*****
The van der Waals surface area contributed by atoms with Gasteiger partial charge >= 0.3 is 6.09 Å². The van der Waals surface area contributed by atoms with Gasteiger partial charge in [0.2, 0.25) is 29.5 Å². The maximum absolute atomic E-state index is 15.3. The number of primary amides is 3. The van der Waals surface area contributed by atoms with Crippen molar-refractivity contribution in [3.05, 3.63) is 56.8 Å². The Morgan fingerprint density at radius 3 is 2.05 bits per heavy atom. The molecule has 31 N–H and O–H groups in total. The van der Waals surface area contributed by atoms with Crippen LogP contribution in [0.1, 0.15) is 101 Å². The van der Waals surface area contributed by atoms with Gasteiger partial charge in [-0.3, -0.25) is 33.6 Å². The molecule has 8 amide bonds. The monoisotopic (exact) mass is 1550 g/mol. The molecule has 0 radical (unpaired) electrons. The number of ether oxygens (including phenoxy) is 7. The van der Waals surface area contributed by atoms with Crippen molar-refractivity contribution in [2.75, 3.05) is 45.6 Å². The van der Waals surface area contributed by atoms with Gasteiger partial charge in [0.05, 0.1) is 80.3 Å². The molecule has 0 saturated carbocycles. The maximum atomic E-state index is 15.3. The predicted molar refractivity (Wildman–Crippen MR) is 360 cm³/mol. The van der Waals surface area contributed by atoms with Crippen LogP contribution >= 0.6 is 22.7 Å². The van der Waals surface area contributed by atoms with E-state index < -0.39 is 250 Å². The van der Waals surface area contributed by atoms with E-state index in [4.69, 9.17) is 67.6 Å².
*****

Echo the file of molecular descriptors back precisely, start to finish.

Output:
The van der Waals surface area contributed by atoms with Gasteiger partial charge >= 0.3 is 6.09 Å². The van der Waals surface area contributed by atoms with Gasteiger partial charge in [0.2, 0.25) is 29.5 Å². The maximum absolute atomic E-state index is 15.3. The number of primary amides is 3. The van der Waals surface area contributed by atoms with Crippen molar-refractivity contribution in [3.05, 3.63) is 56.8 Å². The Morgan fingerprint density at radius 3 is 2.05 bits per heavy atom. The molecule has 31 N–H and O–H groups in total. The van der Waals surface area contributed by atoms with Crippen LogP contribution in [0.1, 0.15) is 101 Å². The van der Waals surface area contributed by atoms with Gasteiger partial charge in [-0.3, -0.25) is 33.6 Å². The molecule has 8 amide bonds. The monoisotopic (exact) mass is 1550 g/mol. The molecule has 0 radical (unpaired) electrons. The number of ether oxygens (including phenoxy) is 7. The van der Waals surface area contributed by atoms with Crippen molar-refractivity contribution in [2.75, 3.05) is 45.6 Å². The van der Waals surface area contributed by atoms with Gasteiger partial charge in [0.05, 0.1) is 80.3 Å². The molecule has 0 saturated carbocycles. The maximum atomic E-state index is 15.3. The predicted molar refractivity (Wildman–Crippen MR) is 360 cm³/mol. The van der Waals surface area contributed by atoms with Crippen LogP contribution >= 0.6 is 22.7 Å². The van der Waals surface area contributed by atoms with E-state index < -0.39 is 250 Å². The van der Waals surface area contributed by atoms with E-state index in [4.69, 9.17) is 67.6 Å².